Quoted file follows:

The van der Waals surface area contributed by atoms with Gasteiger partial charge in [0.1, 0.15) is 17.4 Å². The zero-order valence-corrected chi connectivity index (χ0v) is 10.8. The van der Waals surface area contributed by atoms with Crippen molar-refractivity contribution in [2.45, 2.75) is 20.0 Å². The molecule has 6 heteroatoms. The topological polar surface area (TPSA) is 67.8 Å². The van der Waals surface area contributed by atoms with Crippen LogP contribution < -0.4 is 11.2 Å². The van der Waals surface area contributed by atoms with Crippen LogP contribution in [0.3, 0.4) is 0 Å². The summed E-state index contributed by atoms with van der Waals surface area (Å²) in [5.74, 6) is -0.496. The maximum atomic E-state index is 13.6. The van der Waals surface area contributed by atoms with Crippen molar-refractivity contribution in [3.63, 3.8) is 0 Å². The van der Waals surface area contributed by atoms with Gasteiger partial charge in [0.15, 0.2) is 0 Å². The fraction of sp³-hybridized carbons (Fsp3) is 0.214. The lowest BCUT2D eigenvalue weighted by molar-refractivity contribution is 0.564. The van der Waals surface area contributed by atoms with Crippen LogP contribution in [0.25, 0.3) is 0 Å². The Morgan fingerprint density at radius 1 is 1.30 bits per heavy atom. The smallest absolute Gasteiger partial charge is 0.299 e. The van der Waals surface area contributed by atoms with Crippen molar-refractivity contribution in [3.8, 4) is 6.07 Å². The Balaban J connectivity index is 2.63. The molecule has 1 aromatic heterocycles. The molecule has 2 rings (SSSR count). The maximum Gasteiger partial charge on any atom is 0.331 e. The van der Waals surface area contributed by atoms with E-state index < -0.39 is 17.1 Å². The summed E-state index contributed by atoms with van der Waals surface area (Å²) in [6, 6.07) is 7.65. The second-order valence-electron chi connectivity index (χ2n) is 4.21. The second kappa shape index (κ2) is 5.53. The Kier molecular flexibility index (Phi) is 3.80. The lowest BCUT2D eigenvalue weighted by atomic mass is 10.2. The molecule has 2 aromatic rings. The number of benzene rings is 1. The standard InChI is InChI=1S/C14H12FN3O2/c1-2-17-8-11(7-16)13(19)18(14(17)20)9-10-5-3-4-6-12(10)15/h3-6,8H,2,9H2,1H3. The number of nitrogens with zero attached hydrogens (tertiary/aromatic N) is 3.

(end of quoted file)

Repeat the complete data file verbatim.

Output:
The van der Waals surface area contributed by atoms with Gasteiger partial charge in [0.1, 0.15) is 17.4 Å². The zero-order valence-corrected chi connectivity index (χ0v) is 10.8. The van der Waals surface area contributed by atoms with Crippen molar-refractivity contribution in [2.45, 2.75) is 20.0 Å². The molecule has 6 heteroatoms. The topological polar surface area (TPSA) is 67.8 Å². The van der Waals surface area contributed by atoms with Crippen LogP contribution < -0.4 is 11.2 Å². The van der Waals surface area contributed by atoms with Crippen LogP contribution in [0.3, 0.4) is 0 Å². The summed E-state index contributed by atoms with van der Waals surface area (Å²) in [5.74, 6) is -0.496. The maximum atomic E-state index is 13.6. The van der Waals surface area contributed by atoms with Crippen molar-refractivity contribution in [3.63, 3.8) is 0 Å². The van der Waals surface area contributed by atoms with Gasteiger partial charge in [0.15, 0.2) is 0 Å². The fraction of sp³-hybridized carbons (Fsp3) is 0.214. The lowest BCUT2D eigenvalue weighted by molar-refractivity contribution is 0.564. The van der Waals surface area contributed by atoms with Crippen LogP contribution in [0.25, 0.3) is 0 Å². The Morgan fingerprint density at radius 1 is 1.30 bits per heavy atom. The smallest absolute Gasteiger partial charge is 0.299 e. The van der Waals surface area contributed by atoms with Crippen molar-refractivity contribution in [3.8, 4) is 6.07 Å². The Balaban J connectivity index is 2.63. The molecule has 1 aromatic heterocycles. The molecule has 2 rings (SSSR count). The maximum Gasteiger partial charge on any atom is 0.331 e. The van der Waals surface area contributed by atoms with E-state index < -0.39 is 17.1 Å². The summed E-state index contributed by atoms with van der Waals surface area (Å²) in [6, 6.07) is 7.65. The second-order valence-electron chi connectivity index (χ2n) is 4.21. The second kappa shape index (κ2) is 5.53. The Kier molecular flexibility index (Phi) is 3.80. The lowest BCUT2D eigenvalue weighted by atomic mass is 10.2. The molecule has 2 aromatic rings. The number of benzene rings is 1. The standard InChI is InChI=1S/C14H12FN3O2/c1-2-17-8-11(7-16)13(19)18(14(17)20)9-10-5-3-4-6-12(10)15/h3-6,8H,2,9H2,1H3. The number of nitrogens with zero attached hydrogens (tertiary/aromatic N) is 3.